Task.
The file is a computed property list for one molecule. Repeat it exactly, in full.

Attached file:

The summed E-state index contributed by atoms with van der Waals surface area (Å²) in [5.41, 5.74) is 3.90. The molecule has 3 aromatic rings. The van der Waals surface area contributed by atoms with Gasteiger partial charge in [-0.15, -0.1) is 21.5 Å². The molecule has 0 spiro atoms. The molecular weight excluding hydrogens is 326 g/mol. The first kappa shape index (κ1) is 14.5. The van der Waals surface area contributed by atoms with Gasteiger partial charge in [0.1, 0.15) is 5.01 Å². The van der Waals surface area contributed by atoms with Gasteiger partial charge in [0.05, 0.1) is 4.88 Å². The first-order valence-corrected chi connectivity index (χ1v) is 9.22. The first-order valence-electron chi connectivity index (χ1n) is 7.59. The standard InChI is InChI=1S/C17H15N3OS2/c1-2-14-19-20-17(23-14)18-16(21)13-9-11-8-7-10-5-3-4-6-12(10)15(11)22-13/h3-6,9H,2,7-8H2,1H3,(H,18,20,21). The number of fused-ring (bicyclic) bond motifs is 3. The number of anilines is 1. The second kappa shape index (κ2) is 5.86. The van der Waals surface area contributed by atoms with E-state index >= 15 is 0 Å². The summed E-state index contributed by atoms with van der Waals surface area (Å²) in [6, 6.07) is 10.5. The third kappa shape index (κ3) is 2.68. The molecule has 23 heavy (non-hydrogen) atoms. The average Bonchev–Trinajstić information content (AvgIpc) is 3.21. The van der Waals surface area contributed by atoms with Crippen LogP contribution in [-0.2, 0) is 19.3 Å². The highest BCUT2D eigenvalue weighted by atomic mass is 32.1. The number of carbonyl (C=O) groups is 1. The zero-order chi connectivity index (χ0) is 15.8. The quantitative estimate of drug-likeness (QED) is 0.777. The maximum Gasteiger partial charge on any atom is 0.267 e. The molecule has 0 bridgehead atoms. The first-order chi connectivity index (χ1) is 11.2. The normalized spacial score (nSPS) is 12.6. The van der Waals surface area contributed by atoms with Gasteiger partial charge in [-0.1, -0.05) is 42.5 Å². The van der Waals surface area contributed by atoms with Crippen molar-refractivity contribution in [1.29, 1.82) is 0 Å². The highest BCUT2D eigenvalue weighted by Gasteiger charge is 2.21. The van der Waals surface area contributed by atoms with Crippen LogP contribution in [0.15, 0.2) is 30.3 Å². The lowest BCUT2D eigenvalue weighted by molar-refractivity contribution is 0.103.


The summed E-state index contributed by atoms with van der Waals surface area (Å²) in [5.41, 5.74) is 3.90. The molecule has 3 aromatic rings. The van der Waals surface area contributed by atoms with Gasteiger partial charge in [-0.15, -0.1) is 21.5 Å². The molecule has 0 spiro atoms. The molecular weight excluding hydrogens is 326 g/mol. The first kappa shape index (κ1) is 14.5. The van der Waals surface area contributed by atoms with Gasteiger partial charge in [0.1, 0.15) is 5.01 Å². The van der Waals surface area contributed by atoms with Gasteiger partial charge in [0.05, 0.1) is 4.88 Å². The first-order valence-corrected chi connectivity index (χ1v) is 9.22. The first-order valence-electron chi connectivity index (χ1n) is 7.59. The standard InChI is InChI=1S/C17H15N3OS2/c1-2-14-19-20-17(23-14)18-16(21)13-9-11-8-7-10-5-3-4-6-12(10)15(11)22-13/h3-6,9H,2,7-8H2,1H3,(H,18,20,21). The number of fused-ring (bicyclic) bond motifs is 3. The number of anilines is 1. The second kappa shape index (κ2) is 5.86. The van der Waals surface area contributed by atoms with E-state index >= 15 is 0 Å². The summed E-state index contributed by atoms with van der Waals surface area (Å²) in [6, 6.07) is 10.5. The third kappa shape index (κ3) is 2.68. The molecule has 23 heavy (non-hydrogen) atoms. The average Bonchev–Trinajstić information content (AvgIpc) is 3.21. The van der Waals surface area contributed by atoms with Crippen LogP contribution in [-0.2, 0) is 19.3 Å². The highest BCUT2D eigenvalue weighted by atomic mass is 32.1. The number of carbonyl (C=O) groups is 1. The zero-order chi connectivity index (χ0) is 15.8. The quantitative estimate of drug-likeness (QED) is 0.777. The maximum Gasteiger partial charge on any atom is 0.267 e. The molecule has 0 bridgehead atoms. The first-order chi connectivity index (χ1) is 11.2. The normalized spacial score (nSPS) is 12.6. The van der Waals surface area contributed by atoms with Gasteiger partial charge in [-0.1, -0.05) is 42.5 Å². The van der Waals surface area contributed by atoms with Crippen molar-refractivity contribution in [1.29, 1.82) is 0 Å². The highest BCUT2D eigenvalue weighted by Gasteiger charge is 2.21. The van der Waals surface area contributed by atoms with Crippen LogP contribution in [0.15, 0.2) is 30.3 Å². The lowest BCUT2D eigenvalue weighted by molar-refractivity contribution is 0.103.